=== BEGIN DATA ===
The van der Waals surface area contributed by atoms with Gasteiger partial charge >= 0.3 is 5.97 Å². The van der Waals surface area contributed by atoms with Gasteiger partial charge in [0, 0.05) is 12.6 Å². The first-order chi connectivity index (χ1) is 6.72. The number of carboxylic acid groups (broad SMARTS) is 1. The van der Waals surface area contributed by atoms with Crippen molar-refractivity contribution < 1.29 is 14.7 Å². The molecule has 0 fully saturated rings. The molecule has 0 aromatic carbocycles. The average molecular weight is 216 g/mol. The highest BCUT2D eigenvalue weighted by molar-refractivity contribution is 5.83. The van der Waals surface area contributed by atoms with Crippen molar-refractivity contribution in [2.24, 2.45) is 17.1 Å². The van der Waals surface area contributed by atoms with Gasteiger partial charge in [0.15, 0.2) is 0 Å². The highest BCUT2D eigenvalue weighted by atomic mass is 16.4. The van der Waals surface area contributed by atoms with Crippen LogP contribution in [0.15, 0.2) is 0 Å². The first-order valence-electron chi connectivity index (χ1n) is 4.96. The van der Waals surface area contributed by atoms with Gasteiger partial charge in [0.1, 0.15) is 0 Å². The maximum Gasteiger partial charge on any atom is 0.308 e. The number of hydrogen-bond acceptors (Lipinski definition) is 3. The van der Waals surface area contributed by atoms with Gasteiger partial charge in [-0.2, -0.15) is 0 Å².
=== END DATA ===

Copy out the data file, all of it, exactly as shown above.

The van der Waals surface area contributed by atoms with Gasteiger partial charge >= 0.3 is 5.97 Å². The van der Waals surface area contributed by atoms with Gasteiger partial charge in [0, 0.05) is 12.6 Å². The first-order chi connectivity index (χ1) is 6.72. The number of carboxylic acid groups (broad SMARTS) is 1. The van der Waals surface area contributed by atoms with Crippen molar-refractivity contribution < 1.29 is 14.7 Å². The molecule has 0 fully saturated rings. The molecule has 0 aromatic carbocycles. The average molecular weight is 216 g/mol. The highest BCUT2D eigenvalue weighted by molar-refractivity contribution is 5.83. The van der Waals surface area contributed by atoms with Crippen molar-refractivity contribution in [2.24, 2.45) is 17.1 Å². The van der Waals surface area contributed by atoms with Gasteiger partial charge in [0.15, 0.2) is 0 Å². The highest BCUT2D eigenvalue weighted by atomic mass is 16.4. The van der Waals surface area contributed by atoms with Crippen LogP contribution in [0.15, 0.2) is 0 Å². The first-order valence-electron chi connectivity index (χ1n) is 4.96. The van der Waals surface area contributed by atoms with Gasteiger partial charge in [0.1, 0.15) is 0 Å². The maximum Gasteiger partial charge on any atom is 0.308 e. The number of hydrogen-bond acceptors (Lipinski definition) is 3. The van der Waals surface area contributed by atoms with Gasteiger partial charge in [-0.2, -0.15) is 0 Å².